By Patrick Watt
The prime minister's 'levelling up' agenda was in the news last week, with the launch of a ten-point plan that promised a green industrial revolution. The initiative was pitched squarely at Red Wall seats in the north of England that have suffered from years of economic decline and are now being especially hurt by covid.
There's much in the plan that people of all political stripes should welcome. If implemented, it has the potential to generate new jobs and help set the UK on a trajectory to a more sustainable future. With Boris Johnson hosting UN climate talks in Glasgow next November, the pressure is on to demonstrate how Britain will meet the Paris commitments and convince other major carbon-emitters to do the same.
Yet this desire to narrow a widening gap in wealth, health and opportunity seems to have been jettisoned when it comes to the government's actions beyond our borders. Hard on the heels of a £3 billion cut in the aid budget this summer, the Treasury is now trailing its intention to backslide on the promise to spend 0.7% of national income on overseas aid.
The timing couldn't be any worse for people in the poorest countries. The pandemic has triggered the biggest increase in extreme poverty in a generation. The World Bank estimates that another 125 million people could be added to the ranks of the poor in 2021. Hunger and malaria are rising, and the UN projects that as many as 11 million girls may never return to education after school closures. While political commentators talk about aid cuts in terms of throwing 'red meat' to different wings of the Conservative party, they would do well to remember that real people's lives are at stake.
The timing is also very odd when Britain is trying to forge a new role in the world, as the Brexit transition comes to an end and Joe Biden readies himself for the US presidency. The prime minister has sought to communicate a confident vision of a Britain that is globally engaged, influential and effective on the international stage. Slashing the aid budget further feels more like little England than Great Britain: a retreat from our global role, rather than an embrace of it.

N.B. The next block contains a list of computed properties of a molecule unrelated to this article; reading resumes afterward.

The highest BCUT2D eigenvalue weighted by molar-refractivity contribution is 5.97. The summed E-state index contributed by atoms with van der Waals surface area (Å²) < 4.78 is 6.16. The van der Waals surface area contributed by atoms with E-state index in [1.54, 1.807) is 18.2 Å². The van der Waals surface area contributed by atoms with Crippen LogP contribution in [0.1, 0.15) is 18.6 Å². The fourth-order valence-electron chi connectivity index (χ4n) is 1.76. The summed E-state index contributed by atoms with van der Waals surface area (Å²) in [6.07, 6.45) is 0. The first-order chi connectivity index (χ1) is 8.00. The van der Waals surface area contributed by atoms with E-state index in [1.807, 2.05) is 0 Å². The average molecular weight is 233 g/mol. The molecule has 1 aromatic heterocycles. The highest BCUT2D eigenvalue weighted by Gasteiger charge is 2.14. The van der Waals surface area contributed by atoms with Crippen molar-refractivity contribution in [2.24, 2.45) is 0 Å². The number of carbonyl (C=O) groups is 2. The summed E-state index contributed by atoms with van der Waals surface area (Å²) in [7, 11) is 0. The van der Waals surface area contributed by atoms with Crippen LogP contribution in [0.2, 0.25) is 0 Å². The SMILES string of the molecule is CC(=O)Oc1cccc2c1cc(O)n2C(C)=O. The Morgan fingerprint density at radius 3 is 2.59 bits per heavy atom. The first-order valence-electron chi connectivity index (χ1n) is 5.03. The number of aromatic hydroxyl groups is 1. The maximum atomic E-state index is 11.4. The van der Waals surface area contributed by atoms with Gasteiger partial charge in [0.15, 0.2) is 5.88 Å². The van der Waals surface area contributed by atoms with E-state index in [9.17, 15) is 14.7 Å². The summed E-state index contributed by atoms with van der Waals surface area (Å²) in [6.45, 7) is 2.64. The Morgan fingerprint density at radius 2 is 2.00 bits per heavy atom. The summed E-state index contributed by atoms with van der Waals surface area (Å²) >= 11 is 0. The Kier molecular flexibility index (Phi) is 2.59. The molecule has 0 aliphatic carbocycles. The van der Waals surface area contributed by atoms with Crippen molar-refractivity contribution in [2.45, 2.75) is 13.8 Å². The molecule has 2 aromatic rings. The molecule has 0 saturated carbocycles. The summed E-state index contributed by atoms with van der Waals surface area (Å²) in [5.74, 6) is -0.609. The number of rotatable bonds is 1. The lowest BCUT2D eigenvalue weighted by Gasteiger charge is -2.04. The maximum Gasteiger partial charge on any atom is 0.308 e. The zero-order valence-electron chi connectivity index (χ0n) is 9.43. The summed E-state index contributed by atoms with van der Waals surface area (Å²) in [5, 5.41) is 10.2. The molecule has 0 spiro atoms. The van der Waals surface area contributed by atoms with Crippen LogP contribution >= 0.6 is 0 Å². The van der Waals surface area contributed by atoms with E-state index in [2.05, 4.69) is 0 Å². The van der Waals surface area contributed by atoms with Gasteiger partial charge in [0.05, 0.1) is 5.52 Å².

Some people will argue that reducing aid spending to 0.5% of national income is essential to help cover the costs of responding to covid here in the UK. This has been rightly been met with scepticism, including among many Conservative aid champions. £4 billion does not go very far towards the over £200 billion cost of the chancellor's economic rescue. More fundamentally, it is short-sighted. The pandemic has given a shock to the global economy on a scale not seen since the 1930s. A broad-based recovery is urgently needed which includes poorer countries that don't have the same resources to launch their own well-funded recovery plans. From investment in immunisation to restoring livelihoods, aid will play a critical part in getting the poorest countries back on their feet.
Meeting our promises on aid is the right thing to do, in times of crisis as much as times of stability. As Archbishop Desmond Tutu said, a promise to the poor is particularly sacred. But it is also the smart thing to do, in a world that is interdependent and volatile. Levelling up between different parts of Britain is urgent and necessary. But the agenda to tackle poverty and spread opportunity shouldn't end there.
Patrick Watt is Christian Aid's director of Policy and Public Affairs.
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